I didn’t watch his tape until after that impressive combine performance, but I definitely was disappointed. I think you’re spot on about the pass rushing moves and lack of counters. A bit surprised at the 4th rd grade. I was thinking 2-3.

  • Brian Miller

    Maybe that draft round estimation is for the Steelers viewpoint?

  • Ask Questions Later

    Me the same. Heck, considering some teams SERIOUSLY need edge rushing help, so it is still not out of the question that Ogbah goes in the 1st. Should said teams pass on him, no chance he falls out of the 2nd.

  • TroymanianDevil

    Solid analysis. It will be very interesting where he goes. I’ve seen him in the top 20 overall on some boards and as far down as the late2nd/early3rd in others. 4th is the lowest projection I’ve seen thus far. I definitely don’t think he’ll fall to the 4th but you never know.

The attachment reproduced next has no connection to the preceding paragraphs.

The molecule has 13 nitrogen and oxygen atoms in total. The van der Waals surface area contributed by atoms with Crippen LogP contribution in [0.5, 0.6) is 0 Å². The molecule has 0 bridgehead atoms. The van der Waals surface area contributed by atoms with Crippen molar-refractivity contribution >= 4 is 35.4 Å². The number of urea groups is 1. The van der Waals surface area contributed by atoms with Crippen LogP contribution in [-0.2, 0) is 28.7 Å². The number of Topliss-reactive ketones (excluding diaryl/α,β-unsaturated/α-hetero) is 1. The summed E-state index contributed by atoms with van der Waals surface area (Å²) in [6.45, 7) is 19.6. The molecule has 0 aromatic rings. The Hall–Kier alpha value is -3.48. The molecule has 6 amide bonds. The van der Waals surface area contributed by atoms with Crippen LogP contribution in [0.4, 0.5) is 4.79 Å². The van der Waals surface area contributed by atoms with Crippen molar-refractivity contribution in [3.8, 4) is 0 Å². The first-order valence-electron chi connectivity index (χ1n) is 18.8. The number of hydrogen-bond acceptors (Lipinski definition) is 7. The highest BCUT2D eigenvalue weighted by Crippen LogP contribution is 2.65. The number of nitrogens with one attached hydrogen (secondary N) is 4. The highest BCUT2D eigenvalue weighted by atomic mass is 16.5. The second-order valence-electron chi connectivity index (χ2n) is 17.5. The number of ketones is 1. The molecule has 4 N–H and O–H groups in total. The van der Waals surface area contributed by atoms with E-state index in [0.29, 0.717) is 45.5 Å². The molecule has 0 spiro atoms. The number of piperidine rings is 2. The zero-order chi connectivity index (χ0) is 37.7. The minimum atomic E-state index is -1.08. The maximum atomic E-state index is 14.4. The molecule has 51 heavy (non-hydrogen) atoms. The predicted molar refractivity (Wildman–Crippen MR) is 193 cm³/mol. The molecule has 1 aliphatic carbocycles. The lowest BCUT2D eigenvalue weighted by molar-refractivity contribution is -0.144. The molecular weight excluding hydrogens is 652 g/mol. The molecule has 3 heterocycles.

However, I’ll offer some perspective on the perceived lack of effort. As someone who lives in Texas and sees Big12 football everyday, I will say that seeing him not go 100% on every play is WAY more a result of the way Big12 offenses, then his specific effort. First, defensive players have about 12-15 sec between plays and they run like 300 plays a game (throw on like 299 of those). Second, Ok St’s offense would go equally as fast so there was often not much rest between those ridiculously fast drives. He’s got ridiculous athleticism and I think on an NFL team, can do some damage going at a much more normal tempo. I’d definitely take him at 58 with our 2nd

  • Vinhuddle

    I’d be happy if he feel to the 4th and was the pick.

  • Nick Sabatella

    Damn, you’re thinking 4th? Would think his 40 time alone would vault him up in some team’s minds

  • Ike Evans